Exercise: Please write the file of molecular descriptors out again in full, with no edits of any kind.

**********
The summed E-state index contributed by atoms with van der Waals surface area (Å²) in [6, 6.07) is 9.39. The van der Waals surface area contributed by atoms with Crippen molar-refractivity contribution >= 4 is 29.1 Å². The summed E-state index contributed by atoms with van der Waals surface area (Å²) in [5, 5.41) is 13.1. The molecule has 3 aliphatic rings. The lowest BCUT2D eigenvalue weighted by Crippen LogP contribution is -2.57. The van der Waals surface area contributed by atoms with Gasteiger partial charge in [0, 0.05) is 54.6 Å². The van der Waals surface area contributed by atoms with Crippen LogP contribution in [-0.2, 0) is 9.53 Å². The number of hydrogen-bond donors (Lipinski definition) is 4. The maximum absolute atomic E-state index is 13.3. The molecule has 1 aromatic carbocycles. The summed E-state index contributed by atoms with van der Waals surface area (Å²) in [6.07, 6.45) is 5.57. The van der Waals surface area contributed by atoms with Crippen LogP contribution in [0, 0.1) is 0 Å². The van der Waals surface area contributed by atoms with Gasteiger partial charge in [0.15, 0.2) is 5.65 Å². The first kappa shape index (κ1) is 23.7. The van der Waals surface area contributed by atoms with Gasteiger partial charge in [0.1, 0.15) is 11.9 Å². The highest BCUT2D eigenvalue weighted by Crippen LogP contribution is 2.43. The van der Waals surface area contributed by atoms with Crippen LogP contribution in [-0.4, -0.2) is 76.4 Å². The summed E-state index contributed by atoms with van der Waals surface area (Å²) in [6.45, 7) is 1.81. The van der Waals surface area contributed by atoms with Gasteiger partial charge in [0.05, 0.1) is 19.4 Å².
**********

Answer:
The summed E-state index contributed by atoms with van der Waals surface area (Å²) in [6, 6.07) is 9.39. The van der Waals surface area contributed by atoms with Crippen molar-refractivity contribution >= 4 is 29.1 Å². The summed E-state index contributed by atoms with van der Waals surface area (Å²) in [5, 5.41) is 13.1. The molecule has 3 aliphatic rings. The lowest BCUT2D eigenvalue weighted by Crippen LogP contribution is -2.57. The van der Waals surface area contributed by atoms with Gasteiger partial charge in [0, 0.05) is 54.6 Å². The van der Waals surface area contributed by atoms with Crippen LogP contribution in [-0.2, 0) is 9.53 Å². The number of hydrogen-bond donors (Lipinski definition) is 4. The maximum absolute atomic E-state index is 13.3. The molecule has 1 aromatic carbocycles. The summed E-state index contributed by atoms with van der Waals surface area (Å²) in [6.07, 6.45) is 5.57. The van der Waals surface area contributed by atoms with Crippen LogP contribution in [0, 0.1) is 0 Å². The van der Waals surface area contributed by atoms with Gasteiger partial charge in [0.15, 0.2) is 5.65 Å². The first kappa shape index (κ1) is 23.7. The van der Waals surface area contributed by atoms with Gasteiger partial charge in [0.1, 0.15) is 11.9 Å². The highest BCUT2D eigenvalue weighted by Crippen LogP contribution is 2.43. The van der Waals surface area contributed by atoms with Crippen LogP contribution in [-0.4, -0.2) is 76.4 Å². The summed E-state index contributed by atoms with van der Waals surface area (Å²) in [6.45, 7) is 1.81. The van der Waals surface area contributed by atoms with Gasteiger partial charge in [0.05, 0.1) is 19.4 Å².